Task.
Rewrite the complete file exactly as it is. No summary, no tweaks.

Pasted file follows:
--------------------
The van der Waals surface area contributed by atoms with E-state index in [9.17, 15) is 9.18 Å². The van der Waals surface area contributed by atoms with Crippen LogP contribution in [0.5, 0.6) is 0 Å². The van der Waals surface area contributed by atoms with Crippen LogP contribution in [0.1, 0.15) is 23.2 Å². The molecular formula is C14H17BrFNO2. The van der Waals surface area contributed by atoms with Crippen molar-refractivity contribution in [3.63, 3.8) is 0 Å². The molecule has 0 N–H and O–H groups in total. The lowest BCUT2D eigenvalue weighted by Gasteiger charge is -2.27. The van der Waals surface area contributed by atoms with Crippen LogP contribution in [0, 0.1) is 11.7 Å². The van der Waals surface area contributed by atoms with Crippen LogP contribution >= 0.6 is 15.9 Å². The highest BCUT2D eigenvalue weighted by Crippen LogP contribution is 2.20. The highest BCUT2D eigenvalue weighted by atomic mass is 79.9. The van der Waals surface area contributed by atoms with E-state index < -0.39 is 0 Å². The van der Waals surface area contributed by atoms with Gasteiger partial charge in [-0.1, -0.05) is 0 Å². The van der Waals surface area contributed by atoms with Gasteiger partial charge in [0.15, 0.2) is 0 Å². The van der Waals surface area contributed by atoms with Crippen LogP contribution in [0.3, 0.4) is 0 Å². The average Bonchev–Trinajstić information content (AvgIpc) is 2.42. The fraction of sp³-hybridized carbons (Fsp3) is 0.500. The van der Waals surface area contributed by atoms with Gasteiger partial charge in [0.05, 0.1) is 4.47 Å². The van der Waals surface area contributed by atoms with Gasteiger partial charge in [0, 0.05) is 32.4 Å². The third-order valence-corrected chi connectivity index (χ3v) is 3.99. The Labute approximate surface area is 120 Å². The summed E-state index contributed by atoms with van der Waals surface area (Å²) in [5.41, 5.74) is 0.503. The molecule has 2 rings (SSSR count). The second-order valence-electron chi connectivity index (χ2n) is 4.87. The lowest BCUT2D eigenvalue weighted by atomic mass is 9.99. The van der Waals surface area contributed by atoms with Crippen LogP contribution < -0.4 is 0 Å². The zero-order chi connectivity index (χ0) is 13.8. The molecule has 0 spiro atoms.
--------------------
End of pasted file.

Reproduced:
The van der Waals surface area contributed by atoms with E-state index in [9.17, 15) is 9.18 Å². The van der Waals surface area contributed by atoms with Crippen LogP contribution in [0.5, 0.6) is 0 Å². The van der Waals surface area contributed by atoms with Crippen LogP contribution in [0.1, 0.15) is 23.2 Å². The molecular formula is C14H17BrFNO2. The van der Waals surface area contributed by atoms with Crippen molar-refractivity contribution in [3.63, 3.8) is 0 Å². The molecule has 0 N–H and O–H groups in total. The lowest BCUT2D eigenvalue weighted by Gasteiger charge is -2.27. The van der Waals surface area contributed by atoms with Crippen LogP contribution in [0, 0.1) is 11.7 Å². The van der Waals surface area contributed by atoms with Crippen LogP contribution >= 0.6 is 15.9 Å². The highest BCUT2D eigenvalue weighted by Crippen LogP contribution is 2.20. The highest BCUT2D eigenvalue weighted by atomic mass is 79.9. The van der Waals surface area contributed by atoms with E-state index < -0.39 is 0 Å². The van der Waals surface area contributed by atoms with Gasteiger partial charge in [-0.1, -0.05) is 0 Å². The van der Waals surface area contributed by atoms with Gasteiger partial charge in [0.15, 0.2) is 0 Å². The van der Waals surface area contributed by atoms with Crippen LogP contribution in [0.3, 0.4) is 0 Å². The average Bonchev–Trinajstić information content (AvgIpc) is 2.42. The fraction of sp³-hybridized carbons (Fsp3) is 0.500. The van der Waals surface area contributed by atoms with Gasteiger partial charge in [0.05, 0.1) is 4.47 Å². The van der Waals surface area contributed by atoms with Gasteiger partial charge in [0, 0.05) is 32.4 Å². The third-order valence-corrected chi connectivity index (χ3v) is 3.99. The Labute approximate surface area is 120 Å². The summed E-state index contributed by atoms with van der Waals surface area (Å²) in [5.41, 5.74) is 0.503. The molecule has 2 rings (SSSR count). The second-order valence-electron chi connectivity index (χ2n) is 4.87. The lowest BCUT2D eigenvalue weighted by atomic mass is 9.99. The van der Waals surface area contributed by atoms with Crippen LogP contribution < -0.4 is 0 Å². The zero-order chi connectivity index (χ0) is 13.8. The molecule has 0 spiro atoms.